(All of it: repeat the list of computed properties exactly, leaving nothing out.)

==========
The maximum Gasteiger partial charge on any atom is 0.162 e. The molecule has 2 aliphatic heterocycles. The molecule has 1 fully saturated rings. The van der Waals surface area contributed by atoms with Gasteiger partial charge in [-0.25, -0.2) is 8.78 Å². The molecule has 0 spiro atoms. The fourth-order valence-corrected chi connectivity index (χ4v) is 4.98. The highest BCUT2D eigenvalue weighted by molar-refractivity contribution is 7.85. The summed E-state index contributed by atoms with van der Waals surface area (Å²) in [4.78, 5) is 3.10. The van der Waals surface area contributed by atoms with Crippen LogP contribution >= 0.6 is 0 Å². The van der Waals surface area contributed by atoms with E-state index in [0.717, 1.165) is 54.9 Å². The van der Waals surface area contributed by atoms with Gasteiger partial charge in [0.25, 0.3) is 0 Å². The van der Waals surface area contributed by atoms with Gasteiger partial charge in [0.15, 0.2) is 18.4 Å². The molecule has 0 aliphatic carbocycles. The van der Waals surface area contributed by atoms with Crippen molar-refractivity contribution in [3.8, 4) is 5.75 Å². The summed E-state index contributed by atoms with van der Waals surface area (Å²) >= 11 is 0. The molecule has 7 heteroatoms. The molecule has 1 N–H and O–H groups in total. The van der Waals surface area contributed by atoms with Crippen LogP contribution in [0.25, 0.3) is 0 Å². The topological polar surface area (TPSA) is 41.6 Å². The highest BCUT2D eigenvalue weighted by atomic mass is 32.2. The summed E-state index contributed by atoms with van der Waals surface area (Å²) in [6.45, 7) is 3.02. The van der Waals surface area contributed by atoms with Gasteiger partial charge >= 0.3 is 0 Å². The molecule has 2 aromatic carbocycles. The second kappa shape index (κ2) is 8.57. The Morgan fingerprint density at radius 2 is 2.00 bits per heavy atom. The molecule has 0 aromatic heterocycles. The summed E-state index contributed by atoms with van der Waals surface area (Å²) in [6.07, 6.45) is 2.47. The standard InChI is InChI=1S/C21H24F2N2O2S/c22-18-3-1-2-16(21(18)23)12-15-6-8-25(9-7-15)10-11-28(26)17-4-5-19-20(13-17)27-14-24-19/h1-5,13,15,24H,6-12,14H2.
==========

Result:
The maximum Gasteiger partial charge on any atom is 0.162 e. The molecule has 2 aliphatic heterocycles. The molecule has 1 fully saturated rings. The van der Waals surface area contributed by atoms with Gasteiger partial charge in [-0.25, -0.2) is 8.78 Å². The molecule has 0 spiro atoms. The fourth-order valence-corrected chi connectivity index (χ4v) is 4.98. The highest BCUT2D eigenvalue weighted by molar-refractivity contribution is 7.85. The summed E-state index contributed by atoms with van der Waals surface area (Å²) in [4.78, 5) is 3.10. The van der Waals surface area contributed by atoms with Crippen LogP contribution >= 0.6 is 0 Å². The van der Waals surface area contributed by atoms with E-state index in [0.717, 1.165) is 54.9 Å². The van der Waals surface area contributed by atoms with Gasteiger partial charge in [0.25, 0.3) is 0 Å². The van der Waals surface area contributed by atoms with Gasteiger partial charge in [0.15, 0.2) is 18.4 Å². The molecule has 0 aliphatic carbocycles. The van der Waals surface area contributed by atoms with Crippen molar-refractivity contribution in [3.8, 4) is 5.75 Å². The summed E-state index contributed by atoms with van der Waals surface area (Å²) >= 11 is 0. The molecule has 7 heteroatoms. The molecule has 1 N–H and O–H groups in total. The van der Waals surface area contributed by atoms with Crippen LogP contribution in [0.25, 0.3) is 0 Å². The topological polar surface area (TPSA) is 41.6 Å². The highest BCUT2D eigenvalue weighted by atomic mass is 32.2. The summed E-state index contributed by atoms with van der Waals surface area (Å²) in [6.45, 7) is 3.02. The van der Waals surface area contributed by atoms with Gasteiger partial charge >= 0.3 is 0 Å². The molecule has 2 aromatic carbocycles. The second kappa shape index (κ2) is 8.57. The Morgan fingerprint density at radius 2 is 2.00 bits per heavy atom. The molecule has 0 aromatic heterocycles. The summed E-state index contributed by atoms with van der Waals surface area (Å²) in [6.07, 6.45) is 2.47. The standard InChI is InChI=1S/C21H24F2N2O2S/c22-18-3-1-2-16(21(18)23)12-15-6-8-25(9-7-15)10-11-28(26)17-4-5-19-20(13-17)27-14-24-19/h1-5,13,15,24H,6-12,14H2.